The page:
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    jp's That Dragon, Cancer (PC)

    [February 17, 2019 11:16:16 PM]
    Played this all the way to the end in one sitting. I have thoughts, feelings, and opinions on the game. But I must first admit that the game was more interesting (as a game) than I imagined. I think the "walking simulator" label - especially when used pejoratively - is grossly unfair for this game. This is an easy game. I don't think anyone will have trouble getting to the end. However, there is a wide variety of interactions and interactive elements throughout. There's some platforming, and some racing, and yes, mostly a lot of (slow) walking.

    I made the mistake of playing after lunch on a day I was a bit tired. So, my experience alternated between feeling really sleepy and feeling really sad. I can't say this has happened to me with any other game, so I guess there's always a first.

    It's a tricky game to talk about because it seems like saying anything bad about it is taken as insulting either the memory of the lost child or insulting his parents' work towards memorializing his life and their struggle over the disease that cost him his life. It gets more complicated because of what I recall happened after the game was released - the dev was incensed that people were playing the game and then asking for a Steam refund because they could finish it in less time than the maximum time played set by Steam. I don't know how that all worked out in the end, but I recalle the furore was...awkward, and strange. I also think it's weird to recruit(?) your other children to participate in the game - I don't know the creator personally or his family, but it's the sort of thing that just seems odd to me. For all I know his kids demanded participation rather than were invited to participate? I guess the next step for me will be to watch the documentary - which was made while the game was being created, which is another thing that feels a bit off to me. Game dev takes time, and having everything set up such that you can go public (release a doc and a game) all while your child is sick seems...again, odd. I wish I knew more and I'll probably learn more from the documentary...but it all seems a bit selfish?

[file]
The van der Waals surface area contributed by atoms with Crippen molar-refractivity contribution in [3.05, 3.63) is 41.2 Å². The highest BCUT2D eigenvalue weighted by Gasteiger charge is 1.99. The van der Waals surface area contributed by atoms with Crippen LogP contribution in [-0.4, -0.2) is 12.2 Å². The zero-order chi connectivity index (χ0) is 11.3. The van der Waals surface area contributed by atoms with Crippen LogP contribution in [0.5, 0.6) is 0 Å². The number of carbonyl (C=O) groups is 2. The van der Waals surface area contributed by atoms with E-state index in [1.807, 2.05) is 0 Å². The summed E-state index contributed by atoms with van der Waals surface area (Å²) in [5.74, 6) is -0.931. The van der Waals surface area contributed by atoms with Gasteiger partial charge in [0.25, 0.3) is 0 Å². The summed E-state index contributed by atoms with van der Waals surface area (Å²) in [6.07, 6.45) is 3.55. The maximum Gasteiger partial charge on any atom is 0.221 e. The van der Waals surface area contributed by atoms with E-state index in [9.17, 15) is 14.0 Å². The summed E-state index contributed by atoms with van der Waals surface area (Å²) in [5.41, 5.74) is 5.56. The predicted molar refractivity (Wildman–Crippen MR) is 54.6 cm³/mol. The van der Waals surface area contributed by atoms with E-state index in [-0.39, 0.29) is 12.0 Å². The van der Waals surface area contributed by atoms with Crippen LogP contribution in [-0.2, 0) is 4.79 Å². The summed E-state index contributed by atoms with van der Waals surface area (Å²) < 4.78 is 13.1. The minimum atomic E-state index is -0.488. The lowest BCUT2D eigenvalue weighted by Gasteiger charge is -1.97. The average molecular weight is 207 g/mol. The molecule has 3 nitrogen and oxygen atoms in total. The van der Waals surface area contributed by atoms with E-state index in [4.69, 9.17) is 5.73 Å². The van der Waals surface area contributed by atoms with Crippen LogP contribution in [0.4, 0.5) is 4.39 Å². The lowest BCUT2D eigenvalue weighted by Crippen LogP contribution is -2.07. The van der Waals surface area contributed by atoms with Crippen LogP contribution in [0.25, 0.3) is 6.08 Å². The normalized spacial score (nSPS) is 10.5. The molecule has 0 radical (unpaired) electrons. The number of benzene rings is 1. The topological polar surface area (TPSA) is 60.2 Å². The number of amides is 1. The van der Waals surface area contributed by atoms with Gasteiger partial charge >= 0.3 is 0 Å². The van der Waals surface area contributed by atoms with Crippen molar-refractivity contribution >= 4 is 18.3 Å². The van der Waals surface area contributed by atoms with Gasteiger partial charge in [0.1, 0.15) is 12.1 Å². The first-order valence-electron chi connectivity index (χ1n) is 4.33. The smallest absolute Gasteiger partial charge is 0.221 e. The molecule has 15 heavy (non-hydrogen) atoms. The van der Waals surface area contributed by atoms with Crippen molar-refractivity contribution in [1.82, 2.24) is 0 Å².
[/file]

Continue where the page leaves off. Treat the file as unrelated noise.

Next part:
It's one thing or a stranger to walk into someone's life with a desire to record and memorialize - hey, can we make a movie about the process your going through seems fine. Parents can choose to participate or not. But deciding to do it oneself is different. Maybe it was a way to raise funds for medical bills? I'm not sure. Maybe it was a way to make life livable during those really rough times? I'm not sure. If so, was it necessary to run a kickstarter and all the rest?

    As for the game itself - one of the things I was most surprised by was the dad talking about his wife's faith (and his as well). This was a positive surprise - when it comes to religion and faith, this isn't something that games tackle or even feature all that much. Faith/religion seems to be present only in games that are openly religion-based (e.g. tools for proselytizing or educating) or openly fantastical (e.g. clerics in D&D or gods of war and other things). But faith as the regular part of a character? I can't think of many examples. I think, if anything, this is perhaps one of the game's biggest contributions?

    I need to think some more about...
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    jp's That Dragon, Cancer (PC)

    Current Status: Finished playing

    GameLog started on: Wednesday 13 February, 2019

    GameLog closed on: Sunday 17 February, 2019

    jp's opinion and rating for this game

    No comment, yet.

    Rating (out of 5):starstarstarstarstar

    Related Links

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    1 : That Dragon, Cancer (PC) by dkirschner (rating: 5)


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